U.S. Approach To 'Axis Of Evil' Shifts The Bush administration is now talking to governments it once shunned. The secretary of state met with the North Korean foreign minister this week; the undersecretary participated in talks with Iran's nuclear negotiator last weekend. The new approach has angered critics, but it doesn't extend to all "problem countries."
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U.S. Approach To 'Axis Of Evil' Shifts

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U.S. Approach To 'Axis Of Evil' Shifts

U.S. Approach To 'Axis Of Evil' Shifts

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It's MORNING EDITION from NPR News. I'm Deborah Amos.


And I'm Steve Inskeep. Good morning.

We're getting more signs that the Bush administration is shifting its approach to what it once called the axis of evil. That's the label President Bush once applied to Iran, Iraq and North Korea. The U.S. went to war with Iraq but it's increasing its contact with the other two.

Secretary of State Condoleezza Rice sent a top diplomat to multilateral talks with Iran's nuclear negotiator. And then this week Rice herself joined the six-party talks that included her counterpart from North Korea. NPR's Michele Kelemen reports.

MICHELE KELEMEN: There used to be bright lines in the Bush administration's approach to the world. Just a couple of months ago, President Bush compared talks with Iran to appeasement. And for many years the U.S. didn't want one-on-one talks with North Korea, accused of cheating on a past nuclear deal. Now the U.S. is trying to push forward a new nuclear deal with Pyongyang, and Secretary Rice met for the first time with her North Korean counterpart, angering her critics on the right.

Mr. JOHN BOLTON (American Enterprise Institute): This is the Obama administration beginning six months early.

KELEMEN: That's the former ambassador to the United Nations, John Bolton, now with the American Enterprise Institute. He says we're witnessing the intellectual collapse of the Bush administration.

Mr. BOLTON: The operationalization of the policy has been almost a flat contradiction of what the originally stated policy was. So that's what I mean by intellectual collapse. I think that has to do with the fact that Secretary Rice is the predominant, in fact probably the only, voice the president listens to on policy. And I think this is now, if you look at the Middle East or Iran or North Korea or many other areas, it's entirely her policy.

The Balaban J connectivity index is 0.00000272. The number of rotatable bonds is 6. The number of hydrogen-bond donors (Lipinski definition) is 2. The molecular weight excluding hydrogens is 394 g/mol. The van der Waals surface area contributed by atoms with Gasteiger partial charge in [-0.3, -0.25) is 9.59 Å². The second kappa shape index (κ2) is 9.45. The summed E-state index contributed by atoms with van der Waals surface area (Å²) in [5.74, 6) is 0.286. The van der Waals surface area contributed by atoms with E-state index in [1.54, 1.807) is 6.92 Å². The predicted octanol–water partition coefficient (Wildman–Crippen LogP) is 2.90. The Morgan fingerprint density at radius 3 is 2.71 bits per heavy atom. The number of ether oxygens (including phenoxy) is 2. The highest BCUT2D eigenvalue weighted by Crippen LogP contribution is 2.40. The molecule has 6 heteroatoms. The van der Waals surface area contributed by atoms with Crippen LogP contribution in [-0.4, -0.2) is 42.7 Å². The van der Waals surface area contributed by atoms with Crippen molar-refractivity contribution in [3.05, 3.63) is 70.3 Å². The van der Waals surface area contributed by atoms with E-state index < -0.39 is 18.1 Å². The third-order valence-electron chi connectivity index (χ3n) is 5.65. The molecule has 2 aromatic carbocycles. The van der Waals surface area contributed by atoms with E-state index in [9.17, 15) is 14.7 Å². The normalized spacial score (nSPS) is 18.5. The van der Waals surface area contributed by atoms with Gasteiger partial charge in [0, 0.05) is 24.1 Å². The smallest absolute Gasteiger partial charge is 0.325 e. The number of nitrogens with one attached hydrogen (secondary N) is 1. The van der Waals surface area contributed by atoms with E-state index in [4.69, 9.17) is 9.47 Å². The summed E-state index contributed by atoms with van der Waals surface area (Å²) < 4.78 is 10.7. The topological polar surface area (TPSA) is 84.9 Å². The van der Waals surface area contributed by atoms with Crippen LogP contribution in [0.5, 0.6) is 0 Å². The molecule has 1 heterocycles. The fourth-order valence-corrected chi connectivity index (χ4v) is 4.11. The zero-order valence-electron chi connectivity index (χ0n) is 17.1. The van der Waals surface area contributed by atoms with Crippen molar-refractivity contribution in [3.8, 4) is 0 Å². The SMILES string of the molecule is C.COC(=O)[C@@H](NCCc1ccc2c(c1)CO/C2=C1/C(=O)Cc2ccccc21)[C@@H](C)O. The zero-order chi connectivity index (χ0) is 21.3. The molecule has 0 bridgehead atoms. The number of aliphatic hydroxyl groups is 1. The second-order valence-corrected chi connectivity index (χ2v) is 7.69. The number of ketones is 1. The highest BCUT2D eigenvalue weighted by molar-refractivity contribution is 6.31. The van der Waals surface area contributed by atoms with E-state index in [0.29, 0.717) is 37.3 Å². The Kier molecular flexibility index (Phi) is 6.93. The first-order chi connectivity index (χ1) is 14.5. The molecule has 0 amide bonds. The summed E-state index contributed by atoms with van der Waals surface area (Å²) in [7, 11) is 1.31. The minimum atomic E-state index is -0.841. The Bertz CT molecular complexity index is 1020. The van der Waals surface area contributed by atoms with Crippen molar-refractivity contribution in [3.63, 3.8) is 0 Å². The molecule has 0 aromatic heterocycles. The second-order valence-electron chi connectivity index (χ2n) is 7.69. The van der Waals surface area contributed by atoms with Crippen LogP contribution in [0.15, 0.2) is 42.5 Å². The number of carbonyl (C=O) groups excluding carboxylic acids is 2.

KELEMEN: While Bolton is critical of the State Department's latest moves, others in Washington's foreign policy establishment sound pleased by the new more pragmatic approach. Brent Scowcroft, who advised President Bush's father on foreign policy, was asked at the Center for Strategic and International Studies to reflect on the changes in the administration's policy when it comes to both North Korea and Iran.

Mr. BRENT SCOWCROFT (Former National Security Advisor): The parallels are uncanny because we started out with both thinking the solution to the problem in both North Korea and Iran was regime change. And we have abandoned it in both cases.

KELEMEN: He said the Bush administration recognized it had to drop the threat of regime change in North Korea in order to get China to play the positive role that it has. On Iran, Scowcroft said it was a good idea to send the State Department's number three official, William Burns, to nuclear talks last weekend, and he criticized Secretary Rice for being too dismissive of the meeting later.

Mr. SCOWCROFT: I would guess within the administration there's been a lot of deadlock. We've backed away from regime change but not toward much of anything else. And I think one of the encouraging signs of Bill Burns going on this was a movement in the way of going the way we went in North Korea.

KELEMEN: Zbigniew Brzezinski, who was President Carter's national security adviser, describes the U.S. handling of Iran as clumsy.

Mr. ZBIGNIEW BRZEZINSKI (Former National Security Adviser): I think the administration is divided. It has a little time left, there is still a great deal of emotional involvement on the part of the top decision makers in the idea that they ought to somehow resolve it before they leave office, and all that complicates the picture in a way that doesn't induce the American approach to be as consistent and as eventually constructive as it gradually became in the North Korean case.

KELEMEN: Brzezinski says one of the problems is that the Bush administration is keeping the military option on the table and he says that could legitimize the use of force or perhaps tempt Israel to act against Iran. Scowcroft and Brzezinski both oppose attacking Iran and offer this advice to Israel.

Mr. SCOWCROFT: Calm down.

(Soundbite of laughter)

Mr. BRZEZINSKI: Don't do it.

KELEMEN: The chief of the Israeli defense forces is in Washington this week. So too is the delegation from Syria, which doesn't seem to be benefiting from the softening tone of the Bush administration's foreign policy. The State Department called off a meeting with the group, and one member of it, Ahmed Zamir Altaki(ph), says he's not sensing any change in the U.S. attitude toward his country, even after Syria entered into indirect peace talks with Israel.

Mr. AHMED ZAMIR ALTAKI (Syrian Delegate): I'm not seeing any sign of lessening the demonizing process with Syria. Sanctions are every day released in a very non-constructive way.

KELEMEN: Altaki told a luncheon at the Brookings Institution that he's looking beyond the current administration and trying to get a better feel for what might come next.

Michele Kelemen, NPR News, Washington.

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